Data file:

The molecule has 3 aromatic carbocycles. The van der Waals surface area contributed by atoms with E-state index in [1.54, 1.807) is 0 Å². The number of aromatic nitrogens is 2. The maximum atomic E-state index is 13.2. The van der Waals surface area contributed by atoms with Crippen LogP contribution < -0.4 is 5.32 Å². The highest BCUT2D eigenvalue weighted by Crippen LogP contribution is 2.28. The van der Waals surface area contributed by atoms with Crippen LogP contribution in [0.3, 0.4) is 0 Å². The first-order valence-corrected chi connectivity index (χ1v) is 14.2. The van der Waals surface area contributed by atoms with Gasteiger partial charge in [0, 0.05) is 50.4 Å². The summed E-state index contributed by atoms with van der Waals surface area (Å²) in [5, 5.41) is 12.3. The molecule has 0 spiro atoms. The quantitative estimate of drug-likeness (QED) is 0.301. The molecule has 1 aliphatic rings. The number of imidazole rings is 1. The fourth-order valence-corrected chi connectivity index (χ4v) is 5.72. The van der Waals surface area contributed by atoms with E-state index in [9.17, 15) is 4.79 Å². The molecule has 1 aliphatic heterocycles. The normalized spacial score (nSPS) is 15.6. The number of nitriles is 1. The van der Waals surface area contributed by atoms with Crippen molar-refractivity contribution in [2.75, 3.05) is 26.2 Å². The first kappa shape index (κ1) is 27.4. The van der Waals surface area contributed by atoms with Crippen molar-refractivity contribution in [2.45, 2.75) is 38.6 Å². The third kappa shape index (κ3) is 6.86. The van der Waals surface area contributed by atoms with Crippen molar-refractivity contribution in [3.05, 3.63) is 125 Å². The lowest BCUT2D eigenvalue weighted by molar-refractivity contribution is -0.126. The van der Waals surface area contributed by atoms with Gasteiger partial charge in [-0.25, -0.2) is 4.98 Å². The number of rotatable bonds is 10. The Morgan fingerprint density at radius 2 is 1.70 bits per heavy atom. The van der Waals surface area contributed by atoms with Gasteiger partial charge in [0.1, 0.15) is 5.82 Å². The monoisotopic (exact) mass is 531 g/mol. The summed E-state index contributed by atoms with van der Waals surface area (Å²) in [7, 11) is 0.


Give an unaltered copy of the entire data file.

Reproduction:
The molecule has 3 aromatic carbocycles. The van der Waals surface area contributed by atoms with E-state index in [1.54, 1.807) is 0 Å². The number of aromatic nitrogens is 2. The maximum atomic E-state index is 13.2. The van der Waals surface area contributed by atoms with Crippen LogP contribution < -0.4 is 5.32 Å². The highest BCUT2D eigenvalue weighted by Crippen LogP contribution is 2.28. The van der Waals surface area contributed by atoms with Crippen LogP contribution in [0.3, 0.4) is 0 Å². The first-order valence-corrected chi connectivity index (χ1v) is 14.2. The van der Waals surface area contributed by atoms with Gasteiger partial charge in [0, 0.05) is 50.4 Å². The summed E-state index contributed by atoms with van der Waals surface area (Å²) in [5, 5.41) is 12.3. The molecule has 0 spiro atoms. The quantitative estimate of drug-likeness (QED) is 0.301. The molecule has 1 aliphatic rings. The number of imidazole rings is 1. The fourth-order valence-corrected chi connectivity index (χ4v) is 5.72. The van der Waals surface area contributed by atoms with E-state index in [9.17, 15) is 4.79 Å². The molecule has 1 aliphatic heterocycles. The normalized spacial score (nSPS) is 15.6. The number of nitriles is 1. The van der Waals surface area contributed by atoms with Crippen molar-refractivity contribution in [2.75, 3.05) is 26.2 Å². The first kappa shape index (κ1) is 27.4. The van der Waals surface area contributed by atoms with Crippen molar-refractivity contribution in [2.45, 2.75) is 38.6 Å². The third kappa shape index (κ3) is 6.86. The van der Waals surface area contributed by atoms with Crippen molar-refractivity contribution in [3.05, 3.63) is 125 Å². The lowest BCUT2D eigenvalue weighted by molar-refractivity contribution is -0.126. The van der Waals surface area contributed by atoms with Gasteiger partial charge in [-0.25, -0.2) is 4.98 Å². The number of rotatable bonds is 10. The Morgan fingerprint density at radius 2 is 1.70 bits per heavy atom. The van der Waals surface area contributed by atoms with Gasteiger partial charge in [0.1, 0.15) is 5.82 Å². The monoisotopic (exact) mass is 531 g/mol. The summed E-state index contributed by atoms with van der Waals surface area (Å²) in [7, 11) is 0.